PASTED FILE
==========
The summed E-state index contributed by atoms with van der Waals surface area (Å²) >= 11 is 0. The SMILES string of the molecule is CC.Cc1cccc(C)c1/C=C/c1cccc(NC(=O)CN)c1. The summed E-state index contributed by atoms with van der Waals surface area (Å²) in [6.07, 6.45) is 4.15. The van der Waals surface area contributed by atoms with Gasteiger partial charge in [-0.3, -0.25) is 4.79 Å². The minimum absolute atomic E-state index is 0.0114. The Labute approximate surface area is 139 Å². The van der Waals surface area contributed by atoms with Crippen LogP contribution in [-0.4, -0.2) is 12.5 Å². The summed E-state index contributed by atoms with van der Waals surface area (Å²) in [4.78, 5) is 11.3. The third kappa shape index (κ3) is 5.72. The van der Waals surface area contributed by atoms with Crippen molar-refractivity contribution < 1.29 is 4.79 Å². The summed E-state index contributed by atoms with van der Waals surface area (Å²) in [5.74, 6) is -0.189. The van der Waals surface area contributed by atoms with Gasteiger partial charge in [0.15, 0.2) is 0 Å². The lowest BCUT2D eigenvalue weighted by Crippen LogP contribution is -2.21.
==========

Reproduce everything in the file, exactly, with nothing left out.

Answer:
The summed E-state index contributed by atoms with van der Waals surface area (Å²) >= 11 is 0. The SMILES string of the molecule is CC.Cc1cccc(C)c1/C=C/c1cccc(NC(=O)CN)c1. The summed E-state index contributed by atoms with van der Waals surface area (Å²) in [6.07, 6.45) is 4.15. The van der Waals surface area contributed by atoms with Gasteiger partial charge in [-0.3, -0.25) is 4.79 Å². The minimum absolute atomic E-state index is 0.0114. The Labute approximate surface area is 139 Å². The van der Waals surface area contributed by atoms with Crippen LogP contribution in [-0.4, -0.2) is 12.5 Å². The summed E-state index contributed by atoms with van der Waals surface area (Å²) in [4.78, 5) is 11.3. The third kappa shape index (κ3) is 5.72. The van der Waals surface area contributed by atoms with Crippen molar-refractivity contribution < 1.29 is 4.79 Å². The summed E-state index contributed by atoms with van der Waals surface area (Å²) in [5.74, 6) is -0.189. The van der Waals surface area contributed by atoms with Gasteiger partial charge in [0.15, 0.2) is 0 Å². The lowest BCUT2D eigenvalue weighted by Crippen LogP contribution is -2.21.